Bore Place in Kent were the hosts for a very well-received introduction for trainee teachers to using the working countryside to enthuse and inspire young learners. Led by Jo Hatton, the Regional Education Consultant for LEAF Education in the South East, the aim of the day was to ensure that the trainee teachers understood how the working countryside could be used throughout their teaching. There is much evidence supporting the use of outdoor learning as an effective environment for delivering the national curriculum for pupils of all ages, and the training day highlighted how food and farming were particularly inspiring.
A similar day was held at Staunton Country Park, investigating how food and farming could be used to bring science to life. The Education Team from Staunton Country Park were keen to show the delegates around the farm and share their knowledge and experience as the ITT students got involved in a variety of interactive sessions such as feeding the animals, pretending to be the parts of a tree and hunting for wool worms as they discovered camouflage in action.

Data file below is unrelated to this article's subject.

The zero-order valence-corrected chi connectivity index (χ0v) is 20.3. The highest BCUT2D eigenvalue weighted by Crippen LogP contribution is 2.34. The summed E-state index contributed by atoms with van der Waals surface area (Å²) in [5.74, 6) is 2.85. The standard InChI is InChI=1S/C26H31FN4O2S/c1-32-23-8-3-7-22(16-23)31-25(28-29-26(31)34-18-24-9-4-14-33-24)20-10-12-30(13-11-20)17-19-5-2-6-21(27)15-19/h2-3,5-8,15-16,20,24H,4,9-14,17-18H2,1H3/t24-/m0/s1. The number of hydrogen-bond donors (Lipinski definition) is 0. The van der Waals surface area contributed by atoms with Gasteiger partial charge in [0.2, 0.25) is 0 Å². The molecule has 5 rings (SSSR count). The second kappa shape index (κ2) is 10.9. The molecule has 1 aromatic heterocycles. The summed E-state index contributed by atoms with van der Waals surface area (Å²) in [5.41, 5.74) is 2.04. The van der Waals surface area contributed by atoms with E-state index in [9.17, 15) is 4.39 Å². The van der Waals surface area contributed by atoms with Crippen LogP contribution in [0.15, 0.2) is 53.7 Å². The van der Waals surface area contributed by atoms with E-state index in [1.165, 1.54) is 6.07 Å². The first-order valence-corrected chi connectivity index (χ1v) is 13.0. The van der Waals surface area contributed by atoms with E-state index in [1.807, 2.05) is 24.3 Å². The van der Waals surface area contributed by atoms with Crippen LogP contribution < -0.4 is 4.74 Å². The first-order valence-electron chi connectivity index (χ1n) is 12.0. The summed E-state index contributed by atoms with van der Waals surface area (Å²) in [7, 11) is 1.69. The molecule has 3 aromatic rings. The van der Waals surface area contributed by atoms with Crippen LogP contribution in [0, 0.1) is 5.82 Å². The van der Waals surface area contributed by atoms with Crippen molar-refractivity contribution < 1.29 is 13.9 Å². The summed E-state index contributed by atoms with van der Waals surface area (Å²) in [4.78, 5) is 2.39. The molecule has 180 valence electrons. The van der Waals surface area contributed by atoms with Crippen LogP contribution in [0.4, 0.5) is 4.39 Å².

Jo Hatton commented that the two courses had been career highlights and she looked forward to doing more of the same in future, whilst the ITT students were full of enthusiasm and keen to use what they had learnt in their future teaching. The events are a fantastic opportunity to help teachers understand how the working countryside can be used effectively to inspire and enthuse children throughout their future teaching careers.
LEAF Education has Regional Education Consultants covering all areas of England and Wales. Find out more here